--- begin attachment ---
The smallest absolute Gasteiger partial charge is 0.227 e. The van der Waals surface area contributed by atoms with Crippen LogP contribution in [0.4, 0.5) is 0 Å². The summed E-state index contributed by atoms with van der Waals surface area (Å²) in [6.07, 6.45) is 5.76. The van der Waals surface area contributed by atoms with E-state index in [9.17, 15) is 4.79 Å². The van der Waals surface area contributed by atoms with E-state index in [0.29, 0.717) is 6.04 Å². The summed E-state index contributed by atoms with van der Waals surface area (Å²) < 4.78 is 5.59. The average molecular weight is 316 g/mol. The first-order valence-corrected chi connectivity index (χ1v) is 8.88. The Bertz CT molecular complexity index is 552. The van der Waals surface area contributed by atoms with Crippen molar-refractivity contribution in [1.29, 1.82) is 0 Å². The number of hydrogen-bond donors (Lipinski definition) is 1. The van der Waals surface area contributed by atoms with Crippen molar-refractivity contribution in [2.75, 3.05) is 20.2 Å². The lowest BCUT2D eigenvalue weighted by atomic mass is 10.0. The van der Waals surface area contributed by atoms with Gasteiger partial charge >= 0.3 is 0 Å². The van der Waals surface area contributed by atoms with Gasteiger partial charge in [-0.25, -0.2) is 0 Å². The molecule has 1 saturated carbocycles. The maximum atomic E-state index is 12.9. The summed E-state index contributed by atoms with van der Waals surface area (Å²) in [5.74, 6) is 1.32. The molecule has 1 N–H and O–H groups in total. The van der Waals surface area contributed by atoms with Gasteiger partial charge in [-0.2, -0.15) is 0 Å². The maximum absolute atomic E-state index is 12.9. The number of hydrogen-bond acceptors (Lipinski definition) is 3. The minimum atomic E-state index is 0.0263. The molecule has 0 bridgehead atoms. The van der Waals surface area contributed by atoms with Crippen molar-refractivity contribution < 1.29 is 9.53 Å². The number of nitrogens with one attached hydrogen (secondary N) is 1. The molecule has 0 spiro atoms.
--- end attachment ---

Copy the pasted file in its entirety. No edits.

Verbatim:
The smallest absolute Gasteiger partial charge is 0.227 e. The van der Waals surface area contributed by atoms with Crippen LogP contribution in [0.4, 0.5) is 0 Å². The summed E-state index contributed by atoms with van der Waals surface area (Å²) in [6.07, 6.45) is 5.76. The van der Waals surface area contributed by atoms with E-state index in [9.17, 15) is 4.79 Å². The van der Waals surface area contributed by atoms with E-state index in [0.29, 0.717) is 6.04 Å². The summed E-state index contributed by atoms with van der Waals surface area (Å²) < 4.78 is 5.59. The average molecular weight is 316 g/mol. The first-order valence-corrected chi connectivity index (χ1v) is 8.88. The Bertz CT molecular complexity index is 552. The van der Waals surface area contributed by atoms with Crippen molar-refractivity contribution in [1.29, 1.82) is 0 Å². The number of hydrogen-bond donors (Lipinski definition) is 1. The van der Waals surface area contributed by atoms with Crippen molar-refractivity contribution in [2.75, 3.05) is 20.2 Å². The lowest BCUT2D eigenvalue weighted by atomic mass is 10.0. The van der Waals surface area contributed by atoms with Gasteiger partial charge >= 0.3 is 0 Å². The van der Waals surface area contributed by atoms with Gasteiger partial charge in [-0.25, -0.2) is 0 Å². The molecule has 1 saturated carbocycles. The maximum atomic E-state index is 12.9. The summed E-state index contributed by atoms with van der Waals surface area (Å²) in [5.74, 6) is 1.32. The molecule has 1 N–H and O–H groups in total. The van der Waals surface area contributed by atoms with Gasteiger partial charge in [-0.2, -0.15) is 0 Å². The maximum absolute atomic E-state index is 12.9. The number of hydrogen-bond acceptors (Lipinski definition) is 3. The minimum atomic E-state index is 0.0263. The molecule has 0 bridgehead atoms. The van der Waals surface area contributed by atoms with Crippen molar-refractivity contribution < 1.29 is 9.53 Å². The number of nitrogens with one attached hydrogen (secondary N) is 1. The molecule has 0 spiro atoms.